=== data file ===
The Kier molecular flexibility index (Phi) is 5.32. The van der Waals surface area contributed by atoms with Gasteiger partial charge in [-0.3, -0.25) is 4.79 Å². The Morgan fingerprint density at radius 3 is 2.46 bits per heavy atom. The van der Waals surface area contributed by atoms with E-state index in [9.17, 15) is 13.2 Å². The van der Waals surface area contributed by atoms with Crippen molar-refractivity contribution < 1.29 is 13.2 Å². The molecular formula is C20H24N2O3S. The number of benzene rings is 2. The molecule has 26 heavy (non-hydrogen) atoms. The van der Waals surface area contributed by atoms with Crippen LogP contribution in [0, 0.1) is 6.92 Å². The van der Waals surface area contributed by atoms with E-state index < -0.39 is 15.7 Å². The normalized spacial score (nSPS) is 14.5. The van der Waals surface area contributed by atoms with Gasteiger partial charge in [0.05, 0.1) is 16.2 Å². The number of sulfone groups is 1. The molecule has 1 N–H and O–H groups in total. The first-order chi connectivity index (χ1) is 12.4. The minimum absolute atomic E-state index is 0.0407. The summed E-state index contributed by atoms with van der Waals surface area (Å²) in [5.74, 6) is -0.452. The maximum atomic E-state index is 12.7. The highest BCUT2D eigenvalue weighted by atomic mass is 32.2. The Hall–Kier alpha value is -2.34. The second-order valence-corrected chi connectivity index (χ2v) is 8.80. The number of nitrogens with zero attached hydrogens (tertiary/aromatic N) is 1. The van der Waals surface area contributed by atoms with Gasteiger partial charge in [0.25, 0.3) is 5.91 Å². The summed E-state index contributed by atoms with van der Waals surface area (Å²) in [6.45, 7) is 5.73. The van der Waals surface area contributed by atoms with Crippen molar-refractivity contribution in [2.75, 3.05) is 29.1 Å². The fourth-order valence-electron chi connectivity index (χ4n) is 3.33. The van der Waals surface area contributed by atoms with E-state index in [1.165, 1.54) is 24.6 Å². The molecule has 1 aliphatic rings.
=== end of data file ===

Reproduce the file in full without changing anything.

The Kier molecular flexibility index (Phi) is 5.32. The van der Waals surface area contributed by atoms with Gasteiger partial charge in [-0.3, -0.25) is 4.79 Å². The Morgan fingerprint density at radius 3 is 2.46 bits per heavy atom. The van der Waals surface area contributed by atoms with E-state index in [9.17, 15) is 13.2 Å². The van der Waals surface area contributed by atoms with Crippen molar-refractivity contribution < 1.29 is 13.2 Å². The molecular formula is C20H24N2O3S. The number of benzene rings is 2. The molecule has 26 heavy (non-hydrogen) atoms. The van der Waals surface area contributed by atoms with Crippen LogP contribution in [0, 0.1) is 6.92 Å². The van der Waals surface area contributed by atoms with E-state index < -0.39 is 15.7 Å². The normalized spacial score (nSPS) is 14.5. The van der Waals surface area contributed by atoms with Gasteiger partial charge in [0.05, 0.1) is 16.2 Å². The number of sulfone groups is 1. The molecule has 1 N–H and O–H groups in total. The first-order chi connectivity index (χ1) is 12.4. The minimum absolute atomic E-state index is 0.0407. The summed E-state index contributed by atoms with van der Waals surface area (Å²) in [5.74, 6) is -0.452. The maximum atomic E-state index is 12.7. The highest BCUT2D eigenvalue weighted by atomic mass is 32.2. The Hall–Kier alpha value is -2.34. The second-order valence-corrected chi connectivity index (χ2v) is 8.80. The number of nitrogens with zero attached hydrogens (tertiary/aromatic N) is 1. The van der Waals surface area contributed by atoms with Gasteiger partial charge in [0.25, 0.3) is 5.91 Å². The summed E-state index contributed by atoms with van der Waals surface area (Å²) in [6.45, 7) is 5.73. The van der Waals surface area contributed by atoms with Crippen molar-refractivity contribution in [2.75, 3.05) is 29.1 Å². The fourth-order valence-electron chi connectivity index (χ4n) is 3.33. The van der Waals surface area contributed by atoms with E-state index in [1.165, 1.54) is 24.6 Å². The molecule has 1 aliphatic rings.